Transparency – a good publisher will be open about their practices with contact information and a mission statement easily found on their website. Check the sending address of any emails carefully and look for spelling or grammatical mistakes but be aware of cultural differences that may explain overly formal language. Exercise caution if the publisher appears to focus on a huge range of topics as this may indicate a for-profit rather than for-research approach
Indexing – appearing in typical indexes and databases for their associated discipline is a good sign for a publisher. However remember that there may be perfectly valid reasons why a particular journal is not indexed such as being very niche or new. Authors could also try searching for other titles from the same publisher to overcome this problem.
Quality of previous publications – assessing previous output from the publisher in question may give an idea of the academic quality of the publication. Check for basic mistakes in spelling or grammar in the work which may indicate a lack of peer review.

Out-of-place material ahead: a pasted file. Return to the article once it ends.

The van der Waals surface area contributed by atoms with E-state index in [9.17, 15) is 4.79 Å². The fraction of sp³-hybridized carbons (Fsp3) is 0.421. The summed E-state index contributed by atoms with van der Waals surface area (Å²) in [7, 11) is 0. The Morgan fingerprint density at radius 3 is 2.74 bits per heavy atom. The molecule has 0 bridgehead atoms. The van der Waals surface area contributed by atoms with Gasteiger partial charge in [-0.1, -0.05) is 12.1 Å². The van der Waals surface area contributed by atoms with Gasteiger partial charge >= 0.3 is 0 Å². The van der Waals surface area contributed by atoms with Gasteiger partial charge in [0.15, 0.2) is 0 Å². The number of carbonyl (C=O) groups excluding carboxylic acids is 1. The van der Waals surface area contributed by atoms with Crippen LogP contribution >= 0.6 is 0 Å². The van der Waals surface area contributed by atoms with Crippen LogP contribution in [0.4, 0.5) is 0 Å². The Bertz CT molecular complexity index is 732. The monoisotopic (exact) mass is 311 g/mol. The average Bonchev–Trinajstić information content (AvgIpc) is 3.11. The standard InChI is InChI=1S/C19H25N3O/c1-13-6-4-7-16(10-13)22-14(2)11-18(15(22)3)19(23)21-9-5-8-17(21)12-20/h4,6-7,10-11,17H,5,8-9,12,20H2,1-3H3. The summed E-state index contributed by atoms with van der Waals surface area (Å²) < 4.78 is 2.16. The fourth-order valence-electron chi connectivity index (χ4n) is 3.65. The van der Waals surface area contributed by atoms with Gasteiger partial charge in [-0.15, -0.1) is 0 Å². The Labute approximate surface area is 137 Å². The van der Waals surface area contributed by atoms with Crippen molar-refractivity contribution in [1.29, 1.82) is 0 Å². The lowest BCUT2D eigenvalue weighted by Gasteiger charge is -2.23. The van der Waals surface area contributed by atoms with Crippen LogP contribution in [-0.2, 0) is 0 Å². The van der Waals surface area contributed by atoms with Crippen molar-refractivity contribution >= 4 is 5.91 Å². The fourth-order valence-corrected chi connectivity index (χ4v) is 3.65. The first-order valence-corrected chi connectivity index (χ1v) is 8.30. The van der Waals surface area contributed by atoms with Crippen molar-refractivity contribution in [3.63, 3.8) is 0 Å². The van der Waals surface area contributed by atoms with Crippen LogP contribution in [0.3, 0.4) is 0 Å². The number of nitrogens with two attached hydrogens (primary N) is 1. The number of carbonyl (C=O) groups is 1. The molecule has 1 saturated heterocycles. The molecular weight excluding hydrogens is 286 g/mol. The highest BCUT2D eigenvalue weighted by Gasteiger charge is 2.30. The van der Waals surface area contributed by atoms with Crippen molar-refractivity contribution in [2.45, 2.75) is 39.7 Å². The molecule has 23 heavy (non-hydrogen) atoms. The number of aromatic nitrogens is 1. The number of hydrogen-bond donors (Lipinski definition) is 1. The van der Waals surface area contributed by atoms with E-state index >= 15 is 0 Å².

Fees – any author fees should be clearly explained prior to publication and be easily accessible to potential authors. Be wary of any ‘hidden’ fees which are raised during the publication process.
Copyright – if the publisher claims to operate under an Open Access model then check whether a Creative Commons of other type of open licence is being applied. The publisher should also be upfront about the rights the author will retain after publication. It is the author’s responsibility to check that these don’t conflict with any funder mandates.
Peer review - the process of the individual journal should be clearly highlighted and guidelines for both authors and reviewers should be easily accessible. Beware of the promise of fast peer review periods as this may indicate a less than through process.